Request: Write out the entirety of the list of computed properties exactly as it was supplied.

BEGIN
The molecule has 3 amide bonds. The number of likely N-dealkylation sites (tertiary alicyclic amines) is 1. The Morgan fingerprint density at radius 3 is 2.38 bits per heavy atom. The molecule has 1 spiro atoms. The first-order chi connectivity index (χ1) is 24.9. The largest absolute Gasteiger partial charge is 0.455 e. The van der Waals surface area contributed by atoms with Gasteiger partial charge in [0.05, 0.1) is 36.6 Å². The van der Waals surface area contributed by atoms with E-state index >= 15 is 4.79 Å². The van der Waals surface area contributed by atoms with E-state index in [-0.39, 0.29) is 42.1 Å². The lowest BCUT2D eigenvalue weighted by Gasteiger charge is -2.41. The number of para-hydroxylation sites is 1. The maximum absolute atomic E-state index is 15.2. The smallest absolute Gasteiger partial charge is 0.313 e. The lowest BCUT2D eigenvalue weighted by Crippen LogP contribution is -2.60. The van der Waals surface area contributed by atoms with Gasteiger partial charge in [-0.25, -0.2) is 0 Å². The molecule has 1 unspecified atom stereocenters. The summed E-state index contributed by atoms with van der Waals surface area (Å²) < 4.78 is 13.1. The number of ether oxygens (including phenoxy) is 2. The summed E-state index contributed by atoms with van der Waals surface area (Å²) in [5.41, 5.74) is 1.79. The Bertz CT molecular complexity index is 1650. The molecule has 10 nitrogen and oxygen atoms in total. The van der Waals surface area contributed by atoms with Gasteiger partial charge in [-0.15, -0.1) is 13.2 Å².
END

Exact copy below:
The molecule has 3 amide bonds. The number of likely N-dealkylation sites (tertiary alicyclic amines) is 1. The Morgan fingerprint density at radius 3 is 2.38 bits per heavy atom. The molecule has 1 spiro atoms. The first-order chi connectivity index (χ1) is 24.9. The largest absolute Gasteiger partial charge is 0.455 e. The van der Waals surface area contributed by atoms with Gasteiger partial charge in [0.05, 0.1) is 36.6 Å². The van der Waals surface area contributed by atoms with E-state index >= 15 is 4.79 Å². The van der Waals surface area contributed by atoms with E-state index in [-0.39, 0.29) is 42.1 Å². The lowest BCUT2D eigenvalue weighted by Gasteiger charge is -2.41. The number of para-hydroxylation sites is 1. The maximum absolute atomic E-state index is 15.2. The smallest absolute Gasteiger partial charge is 0.313 e. The lowest BCUT2D eigenvalue weighted by Crippen LogP contribution is -2.60. The van der Waals surface area contributed by atoms with Gasteiger partial charge in [-0.25, -0.2) is 0 Å². The molecule has 1 unspecified atom stereocenters. The summed E-state index contributed by atoms with van der Waals surface area (Å²) < 4.78 is 13.1. The number of ether oxygens (including phenoxy) is 2. The summed E-state index contributed by atoms with van der Waals surface area (Å²) in [5.41, 5.74) is 1.79. The Bertz CT molecular complexity index is 1650. The molecule has 10 nitrogen and oxygen atoms in total. The van der Waals surface area contributed by atoms with Gasteiger partial charge in [-0.15, -0.1) is 13.2 Å².